Death is serious…

[This is the third interaction with Ben Myers’ new book The Apostle’s Creed: A Guide to the Ancient Catechism. Click here to see more posts about this book.]

I am reading Ben Myers’s new book chapter by chapter, slowly and joyfully. In this brief book, a new believer will meet figures like Julian of Norwich, Karl Barth, and Athanasius. Yet these towering and often complicated thinkers are met as someone would meet a friend of a friend at a diner. We get a name and something witty or important they said. Just enough to make you say, as you sit down at your own table with your friend, “I’d like to get to know them more.”

The presence of important figures from church history is pertinent in Myers’s chapter on the Creed’s claim that Jesus “descended into hell; on the third day he rose again from the dead.” In this chapter, Myers helps the reader get a sense of early Christians’ views of the dead, especially martyrs, by describing some of their practices. From teaching new believers in graveyards to singing during funerals, Myers suggests, Christian views and practices related to death would have offended pagan sensibilities. The practices revealed the Christian conviction that “death has been subsumed by life” (p. 79).

Myers’s use of dead theologians is pertinent because each time he quotes a dead person he resists Death’s attempt to silence the life of the faithful. So, among the many one-liners worthy of quoting (“Death is serious; but not as serious as life”), Myers includes several words of wisdom from various saints. Here are a few: Continue reading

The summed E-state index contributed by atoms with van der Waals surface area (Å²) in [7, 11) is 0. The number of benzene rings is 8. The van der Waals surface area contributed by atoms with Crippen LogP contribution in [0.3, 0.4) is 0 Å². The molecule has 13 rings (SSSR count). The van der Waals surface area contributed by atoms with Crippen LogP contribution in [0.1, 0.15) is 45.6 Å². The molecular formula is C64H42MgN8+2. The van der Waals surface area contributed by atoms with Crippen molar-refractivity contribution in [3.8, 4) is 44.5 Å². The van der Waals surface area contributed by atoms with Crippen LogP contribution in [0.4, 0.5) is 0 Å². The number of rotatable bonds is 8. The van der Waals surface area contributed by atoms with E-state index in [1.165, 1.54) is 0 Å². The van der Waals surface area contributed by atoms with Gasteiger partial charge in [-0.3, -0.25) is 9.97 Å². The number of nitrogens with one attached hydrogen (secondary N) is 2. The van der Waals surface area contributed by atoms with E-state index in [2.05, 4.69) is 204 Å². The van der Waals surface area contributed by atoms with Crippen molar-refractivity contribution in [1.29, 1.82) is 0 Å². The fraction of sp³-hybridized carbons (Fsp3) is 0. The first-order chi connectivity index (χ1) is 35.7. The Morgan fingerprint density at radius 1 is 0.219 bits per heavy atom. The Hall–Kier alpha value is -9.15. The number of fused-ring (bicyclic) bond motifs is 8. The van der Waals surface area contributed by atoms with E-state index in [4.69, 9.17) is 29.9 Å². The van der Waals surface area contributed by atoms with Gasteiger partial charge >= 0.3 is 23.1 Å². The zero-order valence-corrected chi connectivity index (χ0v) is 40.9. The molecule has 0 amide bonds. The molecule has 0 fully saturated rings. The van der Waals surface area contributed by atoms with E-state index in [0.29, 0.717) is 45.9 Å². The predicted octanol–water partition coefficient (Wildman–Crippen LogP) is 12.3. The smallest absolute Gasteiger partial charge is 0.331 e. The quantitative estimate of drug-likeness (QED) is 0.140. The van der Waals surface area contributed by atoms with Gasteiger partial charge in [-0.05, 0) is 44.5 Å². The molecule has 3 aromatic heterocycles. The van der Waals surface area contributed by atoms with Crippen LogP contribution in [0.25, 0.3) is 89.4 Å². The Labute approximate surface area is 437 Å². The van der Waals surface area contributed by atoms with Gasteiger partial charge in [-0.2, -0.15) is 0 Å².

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Reading Christian Theology in the Protestant Tradition

In this thick volume, Kapic and Madueme have compiled a resource students of church history will find especially helpful. The editors recruited scholars from an array of traditions who confidently acquaint the reader to key figures and works from the church’s 2,000 years of theological reflection. While this volume does not include selections from the primary sources, it provides expert introduction and summary to the work of fifty-eight indispensable Christian theologians.

The book is split into five sections based on major periods (Early, Medieval, Reformation, 17th and 18th Centuries, and 19th and 20th Centuries). Each period is prefaced by an introduction that orients the reader to substantial theological developments and social movement during the era. Additionally, the editors have provided lists of other major works for each period that are not summarized in this volume. Finally, within each section, there are summary length treatments of what the editors discerned to be the essential books for making sense of Protestant theology today. Continue reading